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Water Wetting Joint Industry Project (WW-JIP)

Background | Wettability Measurements | Deliverables | Papers

Please contact Luciano Paolinelli for more information on the WW-JIP.

Background
Internal corrosion of oil and gas wells and pipelines made from carbon steel is associated with the presence of water on the pipeline surface. When the circumference of the pipe is fully coated with oil, corrosion will not occur. Increased knowledge of water wetting can increase the confidence of the corrosion engineers and operators on the integrity of the pipeline and can decrease the cost associated with corrosion mitigation.

The factors that contribute to water wetting in pipelines are both hydrodynamical and chemical. Higher oil flow rates and heavier, more viscous oils will have a less tendency for water wetting, while low oil flow rates, light oils and large diameter pipelines are associated with a greater tendency for water wetting. Furthermore, surface active components from the oil, either naturally occurring or added as inhibitors, can alter the wettability of the steel surface, so that it is less likely to be wetted with water, even under less desirable hydrodynamical circumstances.

Wettability Measurements
The Institute for Corrosion and Multiphase Technology (ICMT) has built an extensive knowledge of the water wetting phenomena starting in 2004. In the first phases of the project, the emphasis was on two-phase oil-water flow. In the subsequent phases of the project, the emphasis has been on three-phase, oil-water-gas flow. The introduction of the third phase (gas) has a tremendous effect on the distribution of liquids on the pipe circumference and has an extensive effect on water wetting. Knowledge of the wettability of three-phase flow has a special importance for wells both horizontal and vertical as well as flow lines.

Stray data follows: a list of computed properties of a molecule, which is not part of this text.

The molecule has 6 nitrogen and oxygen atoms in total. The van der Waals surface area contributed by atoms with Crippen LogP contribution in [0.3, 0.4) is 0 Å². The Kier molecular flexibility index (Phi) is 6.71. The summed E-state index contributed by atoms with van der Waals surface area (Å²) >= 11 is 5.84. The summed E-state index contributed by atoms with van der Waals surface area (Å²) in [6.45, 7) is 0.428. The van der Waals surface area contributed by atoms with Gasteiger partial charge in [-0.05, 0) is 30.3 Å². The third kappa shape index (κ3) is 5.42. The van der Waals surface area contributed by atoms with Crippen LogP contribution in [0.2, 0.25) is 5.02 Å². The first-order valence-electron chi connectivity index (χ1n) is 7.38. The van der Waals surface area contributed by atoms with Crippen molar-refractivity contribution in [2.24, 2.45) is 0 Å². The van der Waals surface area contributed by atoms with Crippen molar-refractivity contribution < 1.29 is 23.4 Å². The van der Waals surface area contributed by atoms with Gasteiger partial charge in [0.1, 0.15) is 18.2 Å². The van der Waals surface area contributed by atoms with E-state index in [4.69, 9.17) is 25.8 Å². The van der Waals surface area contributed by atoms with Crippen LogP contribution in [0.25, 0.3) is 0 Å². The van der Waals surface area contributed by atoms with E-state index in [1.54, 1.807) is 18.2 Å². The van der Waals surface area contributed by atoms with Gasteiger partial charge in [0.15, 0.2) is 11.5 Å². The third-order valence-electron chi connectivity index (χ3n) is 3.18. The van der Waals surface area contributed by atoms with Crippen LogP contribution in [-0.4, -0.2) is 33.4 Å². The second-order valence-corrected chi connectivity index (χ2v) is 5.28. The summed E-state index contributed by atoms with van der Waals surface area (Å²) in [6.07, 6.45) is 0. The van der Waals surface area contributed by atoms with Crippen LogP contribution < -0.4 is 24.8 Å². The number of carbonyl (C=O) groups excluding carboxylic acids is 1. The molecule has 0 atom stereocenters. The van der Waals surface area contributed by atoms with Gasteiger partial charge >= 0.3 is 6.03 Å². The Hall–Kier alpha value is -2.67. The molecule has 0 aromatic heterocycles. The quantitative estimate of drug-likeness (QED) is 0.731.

Figure 1. The three-phase flow loop is mounted on an inclinable rig, allowing for multiphase and wettability measurements at various inclinations (0°90°).

In order to investigate multiphase flows, the ICMT employs a 4" ID inclinable flow rig, which allows for measurements to be performed at horizontal, inclined or vertical orientation, in both upwards and downwards flows. The phase wetting regime (water wet or oil wet) is assessed using high frequency impedance probes and/or conductivity probes, which detect the phase in contact with the carbon steel pipe surface by means of its electrical response. Complimentary measurement techniques include fluid sampling, ER-probes, electrical impedance tomography, and measurements of changes in the concentration of iron in the water phase, which only occurs if water can wet the pipe surface.

Figure 2. The doughnut cell allows for small scale testing of wettability in two-phase oil-water flow. Animation courtesy of Dan Li.

A small-scale benchtop apparatus has been developed and tested at the ICMT to simulate pipeline flow. This apparatus is an annular flume that has been named "Doughnut Cell" and makes it possible to conduct two-phase oil-water flow testing at a much smaller scale than the flow loop testing. As an example, doughnut cell tests take only about 2 gallons of oil, compared to 850 gallons for the 4" ID flow loop test. Water wetting in two-phase system can therefore be simulated much quicker and in a much less expensive manner.

Deliverables

  • Improved understanding of water wetting and the key factors affecting it.
  • Full reports documenting the results, analysis and modeling, outlining future work.
  • State-of-the-art mechanistic model of water wetting in two-phase oil-water flow and three-phase oil-water-gas flows.
  • A professional stand-alone software containing the water wetting model.
  • A database of water wetting and multiphase flow data which can be made available to other software developers under by special agreement

Journal Papers

Conference Papers


Ohio University
Russ College of Engineering
Department of Chemical Engineering
Institute for Corrosion

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